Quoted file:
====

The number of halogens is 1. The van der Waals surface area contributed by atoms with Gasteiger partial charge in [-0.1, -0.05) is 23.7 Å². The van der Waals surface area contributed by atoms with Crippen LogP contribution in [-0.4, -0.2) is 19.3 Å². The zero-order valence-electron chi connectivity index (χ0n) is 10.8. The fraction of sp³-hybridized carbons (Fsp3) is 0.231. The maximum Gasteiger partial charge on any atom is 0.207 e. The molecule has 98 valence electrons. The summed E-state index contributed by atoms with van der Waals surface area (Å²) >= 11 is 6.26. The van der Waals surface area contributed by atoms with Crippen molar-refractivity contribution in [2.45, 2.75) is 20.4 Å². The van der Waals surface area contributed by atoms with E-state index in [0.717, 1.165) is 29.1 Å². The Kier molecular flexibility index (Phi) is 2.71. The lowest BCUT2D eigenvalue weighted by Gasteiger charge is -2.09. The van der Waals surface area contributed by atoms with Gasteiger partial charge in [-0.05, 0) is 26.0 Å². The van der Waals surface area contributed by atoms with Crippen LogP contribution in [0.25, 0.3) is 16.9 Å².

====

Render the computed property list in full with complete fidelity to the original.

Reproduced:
The number of halogens is 1. The van der Waals surface area contributed by atoms with Gasteiger partial charge in [-0.1, -0.05) is 23.7 Å². The van der Waals surface area contributed by atoms with Crippen LogP contribution in [-0.4, -0.2) is 19.3 Å². The zero-order valence-electron chi connectivity index (χ0n) is 10.8. The fraction of sp³-hybridized carbons (Fsp3) is 0.231. The maximum Gasteiger partial charge on any atom is 0.207 e. The molecule has 98 valence electrons. The summed E-state index contributed by atoms with van der Waals surface area (Å²) >= 11 is 6.26. The van der Waals surface area contributed by atoms with Crippen molar-refractivity contribution in [2.45, 2.75) is 20.4 Å². The van der Waals surface area contributed by atoms with E-state index in [0.717, 1.165) is 29.1 Å². The Kier molecular flexibility index (Phi) is 2.71. The lowest BCUT2D eigenvalue weighted by Gasteiger charge is -2.09. The van der Waals surface area contributed by atoms with Gasteiger partial charge in [-0.05, 0) is 26.0 Å². The van der Waals surface area contributed by atoms with Crippen LogP contribution in [0.25, 0.3) is 16.9 Å².